Music by VICE

S.B.F. Invite You to Burn Their Hyper Punk From Both Ends

Listen to the LA duo's musical mayhem that features two guitars and a drum machine.

by Tim Scott
11 January 2017, 10:02pm

The above image is not that of a secretive paramilitary terrorist cell but of a rock n roll band. They are called S.B.F. and they are from the land of Southern California. 

The one who goes by Cruz Somers plays in bands like Socialites and solo projects UV-B and Beneath My Blood. The guy in the other black mask calls himself Raymond Schmidt. Ray has played in Shrink Ray and Race Car. One thing these musical projects have in common is that they are loud punk and that they are all pretty good. 

Armed with two guitars and a drum machine, as S.B.F., the duo create a noise that Internet punk rock Svengali, Jimmy Smith describes as "a delightfully-eccentric halfway point between Cruz's UV-B and Raymond's Race Car, with the two sharing a similar light-hearted sense of melodiousness and techy-influence when it comes to the blatant drum machine usage, while doing without some of the gloomier aspects of UV-B's musicianship."

We think it sounds like a sped up 2017 version of classic 70s LA punk duo VOM.

Recorded over two weeks in August, the songs have been released on cassette by Californian label Abnormal Broadcasting, and UK label Drunken Sailor is taking care of the vinyl. 

Take a listen below and read a brief chat we had with Cruz and Raymond.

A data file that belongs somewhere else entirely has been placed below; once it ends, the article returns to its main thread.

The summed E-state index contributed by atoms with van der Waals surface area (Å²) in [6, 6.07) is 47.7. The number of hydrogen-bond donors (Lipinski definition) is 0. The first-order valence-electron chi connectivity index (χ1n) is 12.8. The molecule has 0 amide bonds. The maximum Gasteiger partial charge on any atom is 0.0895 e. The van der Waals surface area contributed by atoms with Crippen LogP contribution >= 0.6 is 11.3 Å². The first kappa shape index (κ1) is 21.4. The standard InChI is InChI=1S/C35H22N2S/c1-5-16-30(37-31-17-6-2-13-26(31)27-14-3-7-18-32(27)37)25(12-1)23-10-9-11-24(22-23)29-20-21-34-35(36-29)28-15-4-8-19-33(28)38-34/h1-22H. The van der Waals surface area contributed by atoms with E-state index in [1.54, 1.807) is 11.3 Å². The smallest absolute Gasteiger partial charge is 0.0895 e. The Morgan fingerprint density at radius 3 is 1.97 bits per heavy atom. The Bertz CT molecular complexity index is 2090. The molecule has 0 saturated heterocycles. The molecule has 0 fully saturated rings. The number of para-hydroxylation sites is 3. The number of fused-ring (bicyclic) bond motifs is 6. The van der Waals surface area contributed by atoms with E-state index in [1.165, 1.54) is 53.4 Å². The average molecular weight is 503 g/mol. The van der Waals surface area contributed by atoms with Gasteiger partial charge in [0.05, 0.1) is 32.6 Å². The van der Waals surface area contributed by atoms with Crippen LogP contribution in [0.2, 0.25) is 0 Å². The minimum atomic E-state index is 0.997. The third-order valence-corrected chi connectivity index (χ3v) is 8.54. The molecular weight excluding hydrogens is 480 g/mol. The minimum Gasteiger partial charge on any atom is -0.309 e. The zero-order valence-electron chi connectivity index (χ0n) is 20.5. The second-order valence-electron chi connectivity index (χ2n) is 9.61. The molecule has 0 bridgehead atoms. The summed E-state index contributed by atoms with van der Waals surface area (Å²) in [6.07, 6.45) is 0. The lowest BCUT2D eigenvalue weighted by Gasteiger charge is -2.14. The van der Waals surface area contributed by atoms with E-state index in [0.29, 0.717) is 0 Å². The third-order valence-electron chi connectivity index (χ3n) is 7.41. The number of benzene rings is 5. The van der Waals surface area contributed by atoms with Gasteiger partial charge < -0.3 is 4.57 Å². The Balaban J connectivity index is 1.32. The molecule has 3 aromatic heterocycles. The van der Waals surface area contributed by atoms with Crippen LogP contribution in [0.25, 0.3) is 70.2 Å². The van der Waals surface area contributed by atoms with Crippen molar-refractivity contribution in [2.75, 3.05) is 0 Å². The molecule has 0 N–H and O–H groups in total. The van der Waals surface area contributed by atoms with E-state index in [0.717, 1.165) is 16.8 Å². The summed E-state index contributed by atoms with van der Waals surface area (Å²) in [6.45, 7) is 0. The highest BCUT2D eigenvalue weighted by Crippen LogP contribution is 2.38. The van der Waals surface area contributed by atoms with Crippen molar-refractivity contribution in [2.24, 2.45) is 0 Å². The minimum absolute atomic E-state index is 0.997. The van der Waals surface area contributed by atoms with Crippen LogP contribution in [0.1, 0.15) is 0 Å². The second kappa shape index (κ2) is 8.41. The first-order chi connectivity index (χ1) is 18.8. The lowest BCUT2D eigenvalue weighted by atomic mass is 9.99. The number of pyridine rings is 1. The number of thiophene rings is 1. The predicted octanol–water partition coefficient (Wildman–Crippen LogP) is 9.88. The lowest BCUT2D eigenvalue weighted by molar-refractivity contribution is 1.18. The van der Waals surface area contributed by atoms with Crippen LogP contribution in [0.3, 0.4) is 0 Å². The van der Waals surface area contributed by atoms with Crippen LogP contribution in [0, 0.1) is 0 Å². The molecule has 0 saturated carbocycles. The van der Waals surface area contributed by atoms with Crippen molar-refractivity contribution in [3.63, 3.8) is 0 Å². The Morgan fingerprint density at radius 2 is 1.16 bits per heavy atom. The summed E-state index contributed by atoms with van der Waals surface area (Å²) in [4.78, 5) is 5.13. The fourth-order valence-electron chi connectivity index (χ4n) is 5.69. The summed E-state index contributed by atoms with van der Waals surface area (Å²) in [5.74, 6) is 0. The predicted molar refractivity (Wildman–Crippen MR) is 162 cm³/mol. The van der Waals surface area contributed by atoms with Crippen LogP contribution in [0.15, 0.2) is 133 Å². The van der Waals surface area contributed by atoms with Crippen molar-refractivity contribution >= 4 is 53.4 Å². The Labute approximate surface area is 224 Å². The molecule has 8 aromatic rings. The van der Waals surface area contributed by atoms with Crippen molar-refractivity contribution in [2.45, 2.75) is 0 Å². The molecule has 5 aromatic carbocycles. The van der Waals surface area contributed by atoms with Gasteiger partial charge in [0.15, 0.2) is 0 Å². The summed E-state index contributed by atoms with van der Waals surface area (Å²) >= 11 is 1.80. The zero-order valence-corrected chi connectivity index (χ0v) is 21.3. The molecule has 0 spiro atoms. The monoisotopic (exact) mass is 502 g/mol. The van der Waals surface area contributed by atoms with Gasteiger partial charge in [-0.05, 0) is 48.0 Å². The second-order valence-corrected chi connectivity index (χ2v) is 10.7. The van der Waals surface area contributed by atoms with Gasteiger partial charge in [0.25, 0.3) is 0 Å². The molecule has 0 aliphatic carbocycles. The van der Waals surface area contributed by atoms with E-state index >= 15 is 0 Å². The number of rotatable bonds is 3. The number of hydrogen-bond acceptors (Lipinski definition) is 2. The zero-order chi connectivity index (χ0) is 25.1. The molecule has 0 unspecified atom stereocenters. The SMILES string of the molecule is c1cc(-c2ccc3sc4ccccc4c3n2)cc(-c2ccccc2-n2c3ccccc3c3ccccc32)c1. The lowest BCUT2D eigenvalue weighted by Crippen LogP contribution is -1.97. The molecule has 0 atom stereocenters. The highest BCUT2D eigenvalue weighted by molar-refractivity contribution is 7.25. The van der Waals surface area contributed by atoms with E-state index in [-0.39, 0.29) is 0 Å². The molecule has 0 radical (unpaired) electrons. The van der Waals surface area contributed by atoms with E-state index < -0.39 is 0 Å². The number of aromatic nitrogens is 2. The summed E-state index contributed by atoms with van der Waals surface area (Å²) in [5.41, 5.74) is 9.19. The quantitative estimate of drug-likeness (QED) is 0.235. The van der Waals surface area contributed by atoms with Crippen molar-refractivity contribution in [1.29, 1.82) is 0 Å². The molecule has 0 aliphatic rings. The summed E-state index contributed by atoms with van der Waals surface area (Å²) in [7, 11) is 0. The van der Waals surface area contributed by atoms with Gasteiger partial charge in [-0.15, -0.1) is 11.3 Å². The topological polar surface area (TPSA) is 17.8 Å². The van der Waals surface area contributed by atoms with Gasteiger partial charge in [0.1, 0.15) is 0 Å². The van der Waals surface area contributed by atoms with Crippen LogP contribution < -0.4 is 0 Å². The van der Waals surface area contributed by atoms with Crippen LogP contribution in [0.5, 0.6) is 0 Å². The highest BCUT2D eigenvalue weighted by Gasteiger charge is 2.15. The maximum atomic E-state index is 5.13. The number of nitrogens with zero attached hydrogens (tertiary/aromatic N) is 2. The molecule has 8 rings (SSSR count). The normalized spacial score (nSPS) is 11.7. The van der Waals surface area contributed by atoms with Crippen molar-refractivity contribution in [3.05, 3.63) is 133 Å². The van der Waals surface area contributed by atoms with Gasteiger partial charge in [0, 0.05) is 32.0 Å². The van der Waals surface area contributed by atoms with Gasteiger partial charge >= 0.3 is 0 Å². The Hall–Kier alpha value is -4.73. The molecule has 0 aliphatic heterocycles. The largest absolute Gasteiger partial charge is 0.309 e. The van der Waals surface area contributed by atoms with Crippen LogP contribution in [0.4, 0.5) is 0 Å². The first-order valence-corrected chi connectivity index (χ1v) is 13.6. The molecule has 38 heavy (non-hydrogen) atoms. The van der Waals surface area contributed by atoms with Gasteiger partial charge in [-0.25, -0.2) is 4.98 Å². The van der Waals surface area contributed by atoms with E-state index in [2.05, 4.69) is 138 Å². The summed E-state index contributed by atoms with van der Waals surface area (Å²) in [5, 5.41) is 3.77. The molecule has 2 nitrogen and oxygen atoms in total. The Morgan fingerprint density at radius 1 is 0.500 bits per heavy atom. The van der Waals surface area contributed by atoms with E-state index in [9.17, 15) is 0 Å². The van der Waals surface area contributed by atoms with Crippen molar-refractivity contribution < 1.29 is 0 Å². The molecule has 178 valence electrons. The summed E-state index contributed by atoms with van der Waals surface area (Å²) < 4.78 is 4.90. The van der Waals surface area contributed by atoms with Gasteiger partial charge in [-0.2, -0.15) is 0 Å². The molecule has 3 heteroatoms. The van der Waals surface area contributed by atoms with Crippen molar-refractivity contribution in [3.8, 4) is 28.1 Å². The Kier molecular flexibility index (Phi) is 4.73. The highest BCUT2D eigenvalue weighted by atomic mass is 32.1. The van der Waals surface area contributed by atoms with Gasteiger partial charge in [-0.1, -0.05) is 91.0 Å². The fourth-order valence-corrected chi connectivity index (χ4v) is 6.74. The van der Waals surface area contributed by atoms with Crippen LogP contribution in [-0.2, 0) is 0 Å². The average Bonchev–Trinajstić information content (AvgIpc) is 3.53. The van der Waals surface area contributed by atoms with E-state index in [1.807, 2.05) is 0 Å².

Noisey: Do you burn both ends? 
Cruz: That's intended to be a lot less literal than you might think. So I'd check the "no" box on that one.
Ray: I have been eating Carolina Reapers once a week for solid month or two.

How did you meet?
Ray: I moved to LA from Missouri almost three years ago with pretty much zero contact. I found out pretty quick that LA's too tough and too cool man. I hit that craigslist button on the internet and stumbled upon Mr. Somers in the m4m "totally rocking" search query. 
Cruz: Yeah, we met through a smutty want-ads column. We were both searching for companions to brave the swamp with. I guess we just got lucky. "Applicants must spit blood".

Out of all the acts the two of you are in which is the best?
Cruz: I guess it's whichever pulls the most capital. That's the only reason people make music, right?
Ray: I'm not really in the business of putting my children down, but one is bound to be a total stinker. 

Jimmy says that S.B.F. seems like a halfway point between UV-B and Race Car. Would you agree?
Ray: He is the only dog on the internet I talk to so, I trust his judgement. I just hope he thinks I'm funny, because he still won't pick up my face time calls.
Cruz: To save time, I'll say just buy into whatever he's selling. The guy probably knows our music better than we do. And did I mention he's a sweetie?

In 2017 how easy is it to go from recording in a bedroom to having some Italian or UK label release your stuff?
Cruz: Hmm.. I bet most aspects of recording are trial and error wherever it's done. I wouldn't say it's a walk in the park by any means, because there's definitely a fair share of obstacles in self-recording. That's just part of the fun.
Ray: You are talking to two idiots. Obviously it's pretty easy. It's a tiny world.

S.B.F's debut 7" is available Jan 10 on Drunken Sailor. A 7" will be available on Goodbye Boozy in May. 
Los Angeles
drunken sailor
Abnormal Broadcasting